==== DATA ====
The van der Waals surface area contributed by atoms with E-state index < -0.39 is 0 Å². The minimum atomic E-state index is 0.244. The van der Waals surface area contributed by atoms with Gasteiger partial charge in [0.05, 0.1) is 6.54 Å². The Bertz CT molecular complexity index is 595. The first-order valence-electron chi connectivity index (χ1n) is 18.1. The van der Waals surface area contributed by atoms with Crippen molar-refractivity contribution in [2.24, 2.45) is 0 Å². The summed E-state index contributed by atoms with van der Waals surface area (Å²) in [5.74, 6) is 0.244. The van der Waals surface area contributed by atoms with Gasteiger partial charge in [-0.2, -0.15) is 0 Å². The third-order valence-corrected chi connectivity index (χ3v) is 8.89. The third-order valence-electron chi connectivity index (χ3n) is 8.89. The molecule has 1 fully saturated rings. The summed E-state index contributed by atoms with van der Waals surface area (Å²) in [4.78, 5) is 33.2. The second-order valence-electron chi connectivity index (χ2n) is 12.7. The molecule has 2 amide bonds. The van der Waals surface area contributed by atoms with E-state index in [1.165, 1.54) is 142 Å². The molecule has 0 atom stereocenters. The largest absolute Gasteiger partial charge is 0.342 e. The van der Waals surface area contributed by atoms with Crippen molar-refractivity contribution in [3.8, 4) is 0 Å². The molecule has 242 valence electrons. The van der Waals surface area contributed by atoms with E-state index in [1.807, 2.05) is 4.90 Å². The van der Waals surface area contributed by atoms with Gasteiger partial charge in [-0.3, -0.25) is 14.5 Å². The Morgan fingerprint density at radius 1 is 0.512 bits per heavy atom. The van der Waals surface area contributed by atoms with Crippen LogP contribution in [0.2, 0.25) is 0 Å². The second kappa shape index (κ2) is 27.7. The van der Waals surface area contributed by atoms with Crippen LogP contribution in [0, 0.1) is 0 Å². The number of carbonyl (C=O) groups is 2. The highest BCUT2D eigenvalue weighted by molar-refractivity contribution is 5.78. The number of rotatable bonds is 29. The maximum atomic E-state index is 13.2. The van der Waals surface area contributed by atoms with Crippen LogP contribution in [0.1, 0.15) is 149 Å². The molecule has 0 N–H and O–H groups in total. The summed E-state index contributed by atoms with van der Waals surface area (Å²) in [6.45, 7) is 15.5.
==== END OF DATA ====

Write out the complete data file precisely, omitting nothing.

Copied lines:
The van der Waals surface area contributed by atoms with E-state index < -0.39 is 0 Å². The minimum atomic E-state index is 0.244. The van der Waals surface area contributed by atoms with Gasteiger partial charge in [0.05, 0.1) is 6.54 Å². The Bertz CT molecular complexity index is 595. The first-order valence-electron chi connectivity index (χ1n) is 18.1. The van der Waals surface area contributed by atoms with Crippen molar-refractivity contribution in [2.24, 2.45) is 0 Å². The summed E-state index contributed by atoms with van der Waals surface area (Å²) in [5.74, 6) is 0.244. The van der Waals surface area contributed by atoms with Gasteiger partial charge in [-0.2, -0.15) is 0 Å². The third-order valence-corrected chi connectivity index (χ3v) is 8.89. The third-order valence-electron chi connectivity index (χ3n) is 8.89. The molecule has 1 fully saturated rings. The summed E-state index contributed by atoms with van der Waals surface area (Å²) in [4.78, 5) is 33.2. The second-order valence-electron chi connectivity index (χ2n) is 12.7. The molecule has 2 amide bonds. The van der Waals surface area contributed by atoms with E-state index in [1.165, 1.54) is 142 Å². The molecule has 0 atom stereocenters. The largest absolute Gasteiger partial charge is 0.342 e. The van der Waals surface area contributed by atoms with Crippen molar-refractivity contribution in [3.8, 4) is 0 Å². The molecule has 242 valence electrons. The van der Waals surface area contributed by atoms with E-state index in [1.807, 2.05) is 4.90 Å². The van der Waals surface area contributed by atoms with Gasteiger partial charge in [-0.3, -0.25) is 14.5 Å². The Morgan fingerprint density at radius 1 is 0.512 bits per heavy atom. The van der Waals surface area contributed by atoms with Crippen LogP contribution in [0.2, 0.25) is 0 Å². The second kappa shape index (κ2) is 27.7. The van der Waals surface area contributed by atoms with Crippen LogP contribution in [0, 0.1) is 0 Å². The number of carbonyl (C=O) groups is 2. The highest BCUT2D eigenvalue weighted by molar-refractivity contribution is 5.78. The number of rotatable bonds is 29. The maximum atomic E-state index is 13.2. The van der Waals surface area contributed by atoms with Crippen LogP contribution in [0.1, 0.15) is 149 Å². The molecule has 0 N–H and O–H groups in total. The summed E-state index contributed by atoms with van der Waals surface area (Å²) in [6.45, 7) is 15.5.